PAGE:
A marinade is a seasoned liquid used for soaking meat, poultry, fish or vegetables in order to tenderize or to add flavour. Most marinades contain oil, herbs and spices, as well as an acid ingredient which serves as a tenderizer. Acid ingredients may include vinegar, lemon juice, wine, beer, tomato juice or citrus juice. For variety, experiment with different ingredients, as each will give the marinade its own distinct flavour.
Keep the following tips in mind when using marinades.
- Marinate meat, poultry, fish and vegetables separately. Reserve a small amount of unused marinade for basting purposes, if desired.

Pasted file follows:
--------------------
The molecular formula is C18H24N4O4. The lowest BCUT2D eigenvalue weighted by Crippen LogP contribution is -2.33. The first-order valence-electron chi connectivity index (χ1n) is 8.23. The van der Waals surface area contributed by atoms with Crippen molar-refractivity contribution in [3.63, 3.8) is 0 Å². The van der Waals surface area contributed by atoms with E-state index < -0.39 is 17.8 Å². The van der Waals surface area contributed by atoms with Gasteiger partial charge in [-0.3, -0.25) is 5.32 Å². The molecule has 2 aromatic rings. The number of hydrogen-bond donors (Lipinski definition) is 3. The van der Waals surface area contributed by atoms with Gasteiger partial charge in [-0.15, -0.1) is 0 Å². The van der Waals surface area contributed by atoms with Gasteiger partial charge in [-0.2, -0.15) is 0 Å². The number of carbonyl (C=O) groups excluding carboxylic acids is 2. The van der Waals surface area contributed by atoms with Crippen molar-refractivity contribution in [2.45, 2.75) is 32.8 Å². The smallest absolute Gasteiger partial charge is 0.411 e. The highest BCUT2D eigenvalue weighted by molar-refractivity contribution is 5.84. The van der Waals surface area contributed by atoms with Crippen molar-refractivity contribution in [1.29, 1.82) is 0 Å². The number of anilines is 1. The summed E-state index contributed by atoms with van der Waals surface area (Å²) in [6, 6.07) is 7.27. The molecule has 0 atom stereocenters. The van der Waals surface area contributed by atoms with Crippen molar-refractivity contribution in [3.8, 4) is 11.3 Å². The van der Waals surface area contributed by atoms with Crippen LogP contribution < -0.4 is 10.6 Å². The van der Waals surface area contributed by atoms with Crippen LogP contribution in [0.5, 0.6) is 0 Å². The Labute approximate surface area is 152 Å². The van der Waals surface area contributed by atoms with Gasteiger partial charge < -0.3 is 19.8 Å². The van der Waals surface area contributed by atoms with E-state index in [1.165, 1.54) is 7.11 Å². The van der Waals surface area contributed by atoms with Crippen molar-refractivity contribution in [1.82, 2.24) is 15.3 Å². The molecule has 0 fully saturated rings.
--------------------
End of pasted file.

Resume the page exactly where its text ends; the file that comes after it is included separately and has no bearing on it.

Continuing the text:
- As most marinades contain an acid ingredient, marinating should be done in a glass or plastic container. Marinating food in a double plastic bag or heavy zip-top plastic bag is both convenient and effective. Do not use metal containers for marinating food as the acidic mixture may react with the metal.
- A marinating time of 8 - 24 hours is usually required for tenderizing meat. If a marinade is to be used only to flavour food, marinating times are usually in the range of 1/2 - 2 hours.
- Marinades do not prevent bacterial growth. When marinating food for longer than 30 minutes, marinating must be carried out in the refrigerator.
- Marinating for too long may produce a product that is mushy or has an overpowering flavour. Follow recipe directions for marinating time.
- Previously used marinades should not be saved or reused for another occasion as the marinade will contain juices from the raw food which could be contaminated with bacteria.